3286 forum posts
Ed uses a tool called a crows foot spanner for those tight ones
|Swarf, Mostly!||13/06/2018 15:11:23|
|442 forum posts|
I recently had to refit the fixing screws & nuts securing a multi-pole connector into a tightly packed electrical unit (all low voltage).
The heads of the screws were on the exterior of the unit enclosure. I was able to get the externally-serrated spring washers on to the screws using a pair of tweezers. However, the nuts (actually half-nuts) wouldn't stay in the tweezers or in the jaws of my narrow nosed pliers. (If Carlsberg made narrow nosed pliers they'd have a parallel action!) In any case, there wasn't room for the pliers.
My successful method was to cut down the flat wooden stick from an iced lolly to a suitable width and then to attach each nut in turn to the end of the stick with double-sided tape. Once the spring washer was in position I offered the nut to the end of the screw and turned the screw to engage the thread. Having removed the lolly stick, a little finger pressure held the nut while I turned the screw some more. Then the washer held the nut well enough for the final tightening.
This method worked because I was able to turn the screw from outside the enclosure. However, I'm sure it could be adapted for use where the male part is a fixed stud.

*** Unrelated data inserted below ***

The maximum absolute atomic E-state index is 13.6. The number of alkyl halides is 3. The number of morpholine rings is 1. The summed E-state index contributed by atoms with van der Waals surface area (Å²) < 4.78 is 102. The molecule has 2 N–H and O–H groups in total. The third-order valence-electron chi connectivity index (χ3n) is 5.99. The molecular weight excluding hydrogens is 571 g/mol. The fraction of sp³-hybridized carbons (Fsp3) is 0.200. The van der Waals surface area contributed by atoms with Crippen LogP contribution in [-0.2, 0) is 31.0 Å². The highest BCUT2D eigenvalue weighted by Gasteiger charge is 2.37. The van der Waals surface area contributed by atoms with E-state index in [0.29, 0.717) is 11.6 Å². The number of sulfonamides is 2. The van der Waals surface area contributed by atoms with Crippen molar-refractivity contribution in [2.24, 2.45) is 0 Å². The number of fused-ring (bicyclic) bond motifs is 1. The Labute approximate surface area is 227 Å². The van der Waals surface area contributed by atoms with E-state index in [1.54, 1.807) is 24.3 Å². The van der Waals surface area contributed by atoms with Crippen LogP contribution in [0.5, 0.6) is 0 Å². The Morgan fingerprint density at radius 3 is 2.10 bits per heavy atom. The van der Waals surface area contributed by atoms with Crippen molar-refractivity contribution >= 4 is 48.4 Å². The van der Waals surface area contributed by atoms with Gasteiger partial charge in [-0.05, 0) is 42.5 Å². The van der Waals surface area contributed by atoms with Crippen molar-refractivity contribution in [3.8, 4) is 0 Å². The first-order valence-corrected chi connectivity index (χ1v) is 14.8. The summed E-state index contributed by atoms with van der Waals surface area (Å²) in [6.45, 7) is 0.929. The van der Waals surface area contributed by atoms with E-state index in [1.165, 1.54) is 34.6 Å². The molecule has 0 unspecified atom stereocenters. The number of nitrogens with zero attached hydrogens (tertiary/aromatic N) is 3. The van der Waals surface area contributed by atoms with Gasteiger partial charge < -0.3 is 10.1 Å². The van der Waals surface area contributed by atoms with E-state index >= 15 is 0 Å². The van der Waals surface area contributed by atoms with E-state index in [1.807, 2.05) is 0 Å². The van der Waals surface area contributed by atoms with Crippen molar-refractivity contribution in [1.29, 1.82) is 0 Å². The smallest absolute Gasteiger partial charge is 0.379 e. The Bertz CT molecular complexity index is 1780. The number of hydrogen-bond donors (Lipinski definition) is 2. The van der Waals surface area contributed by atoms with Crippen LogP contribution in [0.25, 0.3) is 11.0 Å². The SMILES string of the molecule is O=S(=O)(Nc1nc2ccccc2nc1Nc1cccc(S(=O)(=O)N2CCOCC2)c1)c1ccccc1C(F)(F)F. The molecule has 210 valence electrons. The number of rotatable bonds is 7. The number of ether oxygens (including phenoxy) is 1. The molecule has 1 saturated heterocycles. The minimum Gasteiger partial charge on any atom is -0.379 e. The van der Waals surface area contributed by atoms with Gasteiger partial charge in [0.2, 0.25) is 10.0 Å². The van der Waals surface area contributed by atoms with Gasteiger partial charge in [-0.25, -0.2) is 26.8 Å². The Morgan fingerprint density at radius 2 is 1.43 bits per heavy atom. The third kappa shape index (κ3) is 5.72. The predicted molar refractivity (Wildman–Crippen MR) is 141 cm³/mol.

Edited By Swarf, Mostly! on 13/06/2018 15:13:50
|roy entwistle||13/06/2018 15:56:42|
|873 forum posts|
A dab of grease on the flat of a small screwdriver sometimes works as well
|Mark Whelan||13/06/2018 16:06:02|
|9 forum posts|
If you need to get a reasonable amount of torque in an awkward spot, if the nut is big enough, ive drilled a hole in the flat face and used a dowel to turn it the last 8th of a turn to snug it home. you know yourself, those weird problem days..
For less tight fittings, usually forceps. I use them for fishing, but medical ones either
|norman valentine||13/06/2018 16:23:35|
|198 forum posts|
Have you got any young children? Small fingers might help.
|Gordon W||13/06/2018 17:15:54|
|2004 forum posts|
Fit nut or screw in the end of soft plastic tube, hot water sometimes helps.
|3022 forum posts|
Parallel action snipe nosed pliers?
|Jeff Dayman||13/06/2018 19:27:32|
|1266 forum posts|
If you have a spanner for the nut in question a tiny piece of masking tape across the back face, covering the opening for the nut can help hold the nut in the spanner until it is engaged. It will have just enough stick to hold the nut in the wrench, usually, if wrench and nut are not oily.